THERE can be no words of comfort for those whose lives have forever been rent by the searing flash of light and sound that tore through the Arena in Manchester: Those who lost their loved ones, those who are battling pain, those who will have trauma imprinted on their minds forever. To succumb to rage, however, is to give the terrorist who carried out the suicide bombing, and the cause he represents, a victory.
Leading political parties in the United Kingdom have been responsible in the wake of the bombing, loath so far to exploit the tragedy for the looming elections, but signs of a society under strain are everywhere.The singer Steven Morissey incoherently raged against politicians, attacking London mayor Sadiq Khan for purportedly failing to condemn the Islamic State, and Prime Minister Theresa May for living her life “in a bullet-proof bubble”. There has been at least one hate crime against a Muslim student at Manchester University. Twitter has been flooded with toxic comment.
Perhaps this should not surprise us. Ever since the 2015 attack on the magazine Charlie Hebdo’s office, Europe has seen 13 major terrorist attacks, which have claimed more than 300 lives. These numbers aren’t exceptional — the Madrid train bombings in 2004 alone claimed 192 lives, while the London bombings the next year claimed 55. The recent waves of attacks, though, have invoked a curious sense of dread.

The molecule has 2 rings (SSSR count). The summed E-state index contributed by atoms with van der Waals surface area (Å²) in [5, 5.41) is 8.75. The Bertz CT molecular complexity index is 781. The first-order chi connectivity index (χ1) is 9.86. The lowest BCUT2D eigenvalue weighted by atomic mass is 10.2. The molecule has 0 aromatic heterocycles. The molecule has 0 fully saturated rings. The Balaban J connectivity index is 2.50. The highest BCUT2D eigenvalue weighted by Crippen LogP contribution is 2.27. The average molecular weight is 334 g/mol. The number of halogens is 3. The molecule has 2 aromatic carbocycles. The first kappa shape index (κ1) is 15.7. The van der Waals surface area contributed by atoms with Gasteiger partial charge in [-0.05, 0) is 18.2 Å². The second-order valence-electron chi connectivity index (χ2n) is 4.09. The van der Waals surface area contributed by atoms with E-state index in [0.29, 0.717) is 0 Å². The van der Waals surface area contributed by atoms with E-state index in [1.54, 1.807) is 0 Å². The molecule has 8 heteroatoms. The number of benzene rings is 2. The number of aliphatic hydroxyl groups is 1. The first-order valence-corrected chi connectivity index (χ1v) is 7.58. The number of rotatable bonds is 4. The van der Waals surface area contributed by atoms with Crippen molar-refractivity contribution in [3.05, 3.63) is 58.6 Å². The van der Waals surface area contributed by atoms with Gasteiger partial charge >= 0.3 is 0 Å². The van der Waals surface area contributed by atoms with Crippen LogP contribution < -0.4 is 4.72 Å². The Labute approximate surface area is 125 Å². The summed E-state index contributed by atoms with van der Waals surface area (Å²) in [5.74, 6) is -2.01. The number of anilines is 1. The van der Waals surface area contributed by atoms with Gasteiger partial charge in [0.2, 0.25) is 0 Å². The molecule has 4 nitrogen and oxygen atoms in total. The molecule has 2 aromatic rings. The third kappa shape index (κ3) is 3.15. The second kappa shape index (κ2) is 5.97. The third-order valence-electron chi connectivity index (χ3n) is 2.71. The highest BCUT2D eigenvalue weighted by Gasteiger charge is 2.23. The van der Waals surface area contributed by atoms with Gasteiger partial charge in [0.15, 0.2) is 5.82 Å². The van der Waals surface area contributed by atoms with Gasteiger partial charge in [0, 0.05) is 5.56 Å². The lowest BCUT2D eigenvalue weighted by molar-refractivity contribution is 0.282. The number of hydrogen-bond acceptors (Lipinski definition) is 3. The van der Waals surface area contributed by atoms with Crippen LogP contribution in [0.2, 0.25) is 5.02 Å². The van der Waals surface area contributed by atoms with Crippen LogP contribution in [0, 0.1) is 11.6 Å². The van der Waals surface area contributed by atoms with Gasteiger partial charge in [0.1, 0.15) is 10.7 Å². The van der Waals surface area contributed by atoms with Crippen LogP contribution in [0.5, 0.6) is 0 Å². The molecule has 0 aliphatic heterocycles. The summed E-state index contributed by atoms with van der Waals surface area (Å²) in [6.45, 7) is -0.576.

The Islamic State, with its large cohort of Europe-born Muslims, has succeeded in bringing its war home in ways past violent movements did not. Though anti-Irish or anti-Catalan racism have long and dishonourable histories, complete with legal backing, the simmering resentment against Muslims has demonstrated how fragile the liberal values Europe is built on can be.
It’s clear, though, that simply seeking to ignore or silence anti-Muslim hatred will not succeed in addressing the problem. Values like tolerance or mutual respect have, sadly, been degraded into formulaic clichés, denuded of real-world meaning. Instead, societies need to find a vocabulary with which to discuss their fears and anxieties with candour and honesty. There are few opportunities for such conversations to take place, particularly in societies like the United Kingdom — or, for that matter, India — where ethnic and religious communities are often sundered from each other, with few social ties that would allow for meaningful interaction.
The words of comfort societies torn by violence so desperately need cannot be imposed top-down. The path to peace, in Europe and in India, begins from the home next door.